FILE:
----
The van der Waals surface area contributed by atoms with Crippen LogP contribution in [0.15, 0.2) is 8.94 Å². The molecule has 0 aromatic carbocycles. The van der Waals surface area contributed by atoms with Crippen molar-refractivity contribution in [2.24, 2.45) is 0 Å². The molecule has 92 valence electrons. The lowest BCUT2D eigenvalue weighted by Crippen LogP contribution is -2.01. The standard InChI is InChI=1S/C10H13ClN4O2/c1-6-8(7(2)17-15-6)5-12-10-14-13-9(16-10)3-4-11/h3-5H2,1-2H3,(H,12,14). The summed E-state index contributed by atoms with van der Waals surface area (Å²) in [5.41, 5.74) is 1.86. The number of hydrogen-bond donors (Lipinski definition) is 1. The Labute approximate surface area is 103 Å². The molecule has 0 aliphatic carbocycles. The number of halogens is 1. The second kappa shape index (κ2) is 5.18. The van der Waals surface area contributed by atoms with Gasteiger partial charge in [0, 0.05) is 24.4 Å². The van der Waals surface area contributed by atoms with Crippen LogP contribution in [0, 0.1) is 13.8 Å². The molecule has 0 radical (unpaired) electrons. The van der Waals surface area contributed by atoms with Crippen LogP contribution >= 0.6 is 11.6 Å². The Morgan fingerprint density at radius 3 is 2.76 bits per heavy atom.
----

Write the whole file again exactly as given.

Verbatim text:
The van der Waals surface area contributed by atoms with Crippen LogP contribution in [0.15, 0.2) is 8.94 Å². The molecule has 0 aromatic carbocycles. The van der Waals surface area contributed by atoms with Crippen molar-refractivity contribution in [2.24, 2.45) is 0 Å². The molecule has 92 valence electrons. The lowest BCUT2D eigenvalue weighted by Crippen LogP contribution is -2.01. The standard InChI is InChI=1S/C10H13ClN4O2/c1-6-8(7(2)17-15-6)5-12-10-14-13-9(16-10)3-4-11/h3-5H2,1-2H3,(H,12,14). The summed E-state index contributed by atoms with van der Waals surface area (Å²) in [5.41, 5.74) is 1.86. The number of hydrogen-bond donors (Lipinski definition) is 1. The Labute approximate surface area is 103 Å². The molecule has 0 aliphatic carbocycles. The number of halogens is 1. The second kappa shape index (κ2) is 5.18. The van der Waals surface area contributed by atoms with Gasteiger partial charge in [0, 0.05) is 24.4 Å². The van der Waals surface area contributed by atoms with Crippen LogP contribution in [0, 0.1) is 13.8 Å². The molecule has 0 radical (unpaired) electrons. The van der Waals surface area contributed by atoms with Crippen LogP contribution >= 0.6 is 11.6 Å². The Morgan fingerprint density at radius 3 is 2.76 bits per heavy atom.